• A French study found that 3-month-old babies respond to spoken sentences
    • Used functional magnetic resonance imaging (fMRI) visualize infants' reactions to speech.
    • Measured brain activity as they spoke "sense" and "nonsense" to the 2- and 3-month-olds.
    • The “sense” consisted of short French sentences; the nonsense of the same sentences, recorded and played back in reverse.
    • Earlier studies found infants just 4 days old could distinguish between their native language and a foreign language.
  • 28. The Language Spurt
    • At about 18 months there is a sudden dramatic increase in word use
    • Vocabulary increases to about 100 words and quickly expands
    • This change, called the naming explosion or vocabulary spurt, is a key stage in development
    • Traditionally explained as the result of progressions in conceptual development
    • Woodward et al at the University of Chicago investigated this phenomenon
    • Showed that children comprehend words equally well at 13 months, when they use just five to ten words
  • 29. The Research
    • They exposed 13- and 18-month-old infants to unfamiliar objects like a big plastic paper clip and a plastic strainer
    • Called one of them by a made-up name, toma.
    • One person repeated the word nine times in different situations
    • Another person, unaware which object was the toma tested the child's comprehension through a play activity
    • Presented two objects on a tray and asked the child to 'put the toma in the box.‘
    • Found little difference in rates of word learning and retention between the two groups of infants .
  • 30. Categorizing
    • Babies can also categorize words
    • A study from Johns Hopkins:
    • "New findings suggest that infants as young as 9 months use words to begin shaping their view of the world, arranging objects into mental categories, in a process previously associated more with preschoolers than with mere babes."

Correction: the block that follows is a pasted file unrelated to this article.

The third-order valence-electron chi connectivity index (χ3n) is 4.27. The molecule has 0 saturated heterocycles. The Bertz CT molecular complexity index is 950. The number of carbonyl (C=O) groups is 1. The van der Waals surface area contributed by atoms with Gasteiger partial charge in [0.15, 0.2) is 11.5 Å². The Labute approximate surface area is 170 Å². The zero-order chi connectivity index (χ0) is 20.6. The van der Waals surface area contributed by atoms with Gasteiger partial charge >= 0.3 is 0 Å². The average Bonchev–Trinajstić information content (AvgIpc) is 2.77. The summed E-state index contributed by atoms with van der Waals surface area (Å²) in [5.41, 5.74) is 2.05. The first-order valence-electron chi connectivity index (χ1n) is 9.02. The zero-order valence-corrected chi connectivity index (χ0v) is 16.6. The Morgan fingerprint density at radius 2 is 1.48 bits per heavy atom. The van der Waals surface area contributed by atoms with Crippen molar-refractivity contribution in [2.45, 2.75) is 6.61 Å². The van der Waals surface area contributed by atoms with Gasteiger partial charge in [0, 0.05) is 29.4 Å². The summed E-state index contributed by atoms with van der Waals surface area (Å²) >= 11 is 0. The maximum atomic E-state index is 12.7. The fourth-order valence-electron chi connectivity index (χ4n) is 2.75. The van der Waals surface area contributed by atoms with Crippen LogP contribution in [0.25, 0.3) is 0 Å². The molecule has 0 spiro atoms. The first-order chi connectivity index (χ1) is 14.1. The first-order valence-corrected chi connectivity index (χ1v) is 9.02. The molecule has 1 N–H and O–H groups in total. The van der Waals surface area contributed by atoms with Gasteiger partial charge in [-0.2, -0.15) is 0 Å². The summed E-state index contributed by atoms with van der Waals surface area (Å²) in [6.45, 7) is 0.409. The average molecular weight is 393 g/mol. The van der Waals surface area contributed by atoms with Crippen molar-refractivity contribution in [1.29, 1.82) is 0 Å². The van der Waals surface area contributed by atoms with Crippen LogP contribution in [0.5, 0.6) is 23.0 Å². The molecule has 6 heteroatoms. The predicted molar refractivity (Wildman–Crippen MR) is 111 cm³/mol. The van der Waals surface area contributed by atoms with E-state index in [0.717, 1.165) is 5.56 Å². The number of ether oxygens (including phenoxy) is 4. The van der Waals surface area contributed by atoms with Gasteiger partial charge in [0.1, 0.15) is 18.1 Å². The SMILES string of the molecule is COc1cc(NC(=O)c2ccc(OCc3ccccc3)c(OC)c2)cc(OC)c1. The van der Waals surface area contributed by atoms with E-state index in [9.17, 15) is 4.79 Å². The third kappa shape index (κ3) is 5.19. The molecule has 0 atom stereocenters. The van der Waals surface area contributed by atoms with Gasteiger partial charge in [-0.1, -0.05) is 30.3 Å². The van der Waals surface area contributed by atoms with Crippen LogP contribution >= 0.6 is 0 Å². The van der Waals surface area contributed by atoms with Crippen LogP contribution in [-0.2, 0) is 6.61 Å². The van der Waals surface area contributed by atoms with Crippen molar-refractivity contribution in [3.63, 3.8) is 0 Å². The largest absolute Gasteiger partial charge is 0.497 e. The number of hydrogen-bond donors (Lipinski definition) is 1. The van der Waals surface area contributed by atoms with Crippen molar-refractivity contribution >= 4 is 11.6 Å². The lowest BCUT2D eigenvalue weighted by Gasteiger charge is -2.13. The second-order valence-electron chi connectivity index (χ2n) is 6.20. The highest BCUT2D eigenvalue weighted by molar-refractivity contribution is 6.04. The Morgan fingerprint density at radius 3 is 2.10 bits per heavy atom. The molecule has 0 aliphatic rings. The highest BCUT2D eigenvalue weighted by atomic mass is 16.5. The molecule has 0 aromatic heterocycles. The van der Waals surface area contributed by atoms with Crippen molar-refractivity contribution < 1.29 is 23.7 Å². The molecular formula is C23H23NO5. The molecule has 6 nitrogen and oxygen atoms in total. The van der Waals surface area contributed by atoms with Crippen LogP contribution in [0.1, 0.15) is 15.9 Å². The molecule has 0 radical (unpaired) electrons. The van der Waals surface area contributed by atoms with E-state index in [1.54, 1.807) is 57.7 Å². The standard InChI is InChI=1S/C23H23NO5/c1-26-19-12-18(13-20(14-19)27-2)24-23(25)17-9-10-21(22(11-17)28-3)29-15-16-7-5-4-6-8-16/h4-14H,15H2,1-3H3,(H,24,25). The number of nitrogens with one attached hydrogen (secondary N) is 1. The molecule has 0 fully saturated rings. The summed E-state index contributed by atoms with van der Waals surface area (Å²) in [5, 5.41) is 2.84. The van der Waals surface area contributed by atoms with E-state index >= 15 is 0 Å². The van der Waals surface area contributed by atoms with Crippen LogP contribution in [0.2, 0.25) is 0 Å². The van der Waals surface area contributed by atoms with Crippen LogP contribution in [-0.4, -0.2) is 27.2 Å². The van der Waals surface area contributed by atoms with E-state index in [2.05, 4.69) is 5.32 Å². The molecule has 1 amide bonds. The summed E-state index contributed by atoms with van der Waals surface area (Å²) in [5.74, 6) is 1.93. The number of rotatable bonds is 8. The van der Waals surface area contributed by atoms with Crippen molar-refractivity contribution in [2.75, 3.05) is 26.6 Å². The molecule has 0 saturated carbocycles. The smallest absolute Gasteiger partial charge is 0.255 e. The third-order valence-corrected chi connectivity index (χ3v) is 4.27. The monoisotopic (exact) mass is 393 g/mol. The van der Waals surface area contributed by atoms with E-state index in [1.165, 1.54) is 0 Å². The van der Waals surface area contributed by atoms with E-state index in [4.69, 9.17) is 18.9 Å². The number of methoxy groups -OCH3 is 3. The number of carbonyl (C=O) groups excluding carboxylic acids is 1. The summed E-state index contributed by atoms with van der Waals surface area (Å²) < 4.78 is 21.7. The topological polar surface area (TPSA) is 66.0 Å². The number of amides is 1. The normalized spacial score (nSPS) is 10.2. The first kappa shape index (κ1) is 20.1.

• 31. Development of Reasoning Skills
    • Babies know more than we believe
    • Children begin to develop reasoning skills as young as seven months of age.
    • Study conducted at the University of Chicago on seven-month-old babies to assess their reasoning skills
    • Used visual habituation to determine infant understanding of the actions of inanimate objects.
    • Measured their attention span to different events.
  • 32. The Research Study
    • The longer a baby watches, the more likely he is trying to understand something unexpected
    • The first test - babies watch a videotape of an object that moves behind a screen blocking the babies' view of the action.
    • Another object moves off the screen after the first object enters.
    • The second test - the screen is removed to show the two objects colliding or not colliding before the second object moves.
  • 33. Results
    • Babies watch longer when objects don’t collide
    • Researchers concluded that they are surprised because it violates a principle they have learned: for objects to cause other objects to move, they must touch each other.
    • If babies are surprised when humans move without touching, that would indicate that they expect humans and objects to react to each other in the same way.
    • The findings support the conclusion that by seven months, infants differentiate between people and objects in their reasoning about simple causal sequences